Ford: Obviously, it would be silly to deny that Harry Potter wasn't in any way an influence, but magic has always been popular with kids, long before Harry Potter. Similarly, space aliens have always been popular with kids. [On Doctor Who], there have been so many aliens over the years, so that has to be an influence on this show. And The Sarah Jane Adventures, the show I co-produced with Russell immediately before Wizards vs. Aliens -- it was tragically short and came to a sudden end when our star [Elisabeth Sladen] died [of cancer] -- that influenced the show as well. It's the same half-hour, two-part format. And there were all kinds of shows that Russell and I watched as kids growing up -- The Tomorrow People, which is getting a remake in America [on The CW] -- a lot of shows like that that we grew up on. We wanted to re-create those exciting, roller-coaster shows, which were a lot of fun. In addition, all our shows have a lot of heart and emotion. We sometimes take a chance on stories which you perhaps wouldn't normally see in kids' shows. Toward the end of the first season, some of our stories get quite dark and challenging in some way, but they still have heart and wonder and a sense of humor.
THR: Can you talk a little about how popular the show is in the U.K.?
Ford:I believe it was the No. 1 show in its time slot for its age group. It's been a tremendous success from day one. I have to say, I think it actually has something to do with the title. Everybody got what it was about straightaway. The BBC was enormously excited about it, as was Fremantle when we went to talk to them about being partners in this [the show is produced by BBC Cymru Wales and FremantleMedia Kids & Family Entertainment]. I have to say, it comes down to that title. It was Russell's suggestion [to title the show Wizards vs. Aliens]; I thought it was just a pitch. I wasn't sure, but he was absolutely right.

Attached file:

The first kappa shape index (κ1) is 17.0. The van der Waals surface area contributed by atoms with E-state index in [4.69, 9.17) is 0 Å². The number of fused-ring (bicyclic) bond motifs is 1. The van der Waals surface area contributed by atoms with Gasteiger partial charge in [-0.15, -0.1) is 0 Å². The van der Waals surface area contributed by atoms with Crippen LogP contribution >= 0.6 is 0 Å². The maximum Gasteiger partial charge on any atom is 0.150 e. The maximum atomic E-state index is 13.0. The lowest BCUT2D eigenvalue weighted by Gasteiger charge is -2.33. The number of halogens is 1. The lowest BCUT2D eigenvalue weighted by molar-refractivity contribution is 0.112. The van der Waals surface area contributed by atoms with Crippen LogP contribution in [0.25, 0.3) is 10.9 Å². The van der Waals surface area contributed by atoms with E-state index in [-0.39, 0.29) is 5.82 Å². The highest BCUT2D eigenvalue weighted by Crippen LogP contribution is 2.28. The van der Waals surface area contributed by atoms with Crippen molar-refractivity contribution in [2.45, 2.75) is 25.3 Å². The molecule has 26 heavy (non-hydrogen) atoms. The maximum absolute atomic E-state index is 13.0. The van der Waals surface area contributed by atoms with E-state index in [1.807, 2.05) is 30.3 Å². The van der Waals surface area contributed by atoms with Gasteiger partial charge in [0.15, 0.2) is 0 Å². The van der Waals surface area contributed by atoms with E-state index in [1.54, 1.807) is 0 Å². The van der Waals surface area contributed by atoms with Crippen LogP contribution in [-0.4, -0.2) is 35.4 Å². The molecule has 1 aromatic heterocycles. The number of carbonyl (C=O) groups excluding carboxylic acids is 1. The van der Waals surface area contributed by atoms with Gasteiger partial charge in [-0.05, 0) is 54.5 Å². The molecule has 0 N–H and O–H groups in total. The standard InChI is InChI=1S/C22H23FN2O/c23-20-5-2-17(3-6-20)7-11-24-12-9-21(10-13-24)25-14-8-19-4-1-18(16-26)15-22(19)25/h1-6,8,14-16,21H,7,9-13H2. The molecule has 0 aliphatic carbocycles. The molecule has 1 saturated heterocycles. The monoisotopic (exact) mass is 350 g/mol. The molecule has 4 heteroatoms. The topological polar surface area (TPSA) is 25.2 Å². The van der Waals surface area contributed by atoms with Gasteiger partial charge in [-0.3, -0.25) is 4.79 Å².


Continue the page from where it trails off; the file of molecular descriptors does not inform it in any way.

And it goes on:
THR: When creating the show, did you have adult viewers in mind as well?
Ford: Absolutely. Sitting down and writing for kids is possibly some of the hardest writing that you can do for TV because kids are smart, and the first thing you can never do in any way is write down to kids. In doing that, you simply have to write a good story. I wrote the kind of show I'd want to watch, and therefore hopefully a show that kids would sit down and watch with their parents and grandparents. It's a family show as well as a kids show, one that the family can experience watching together.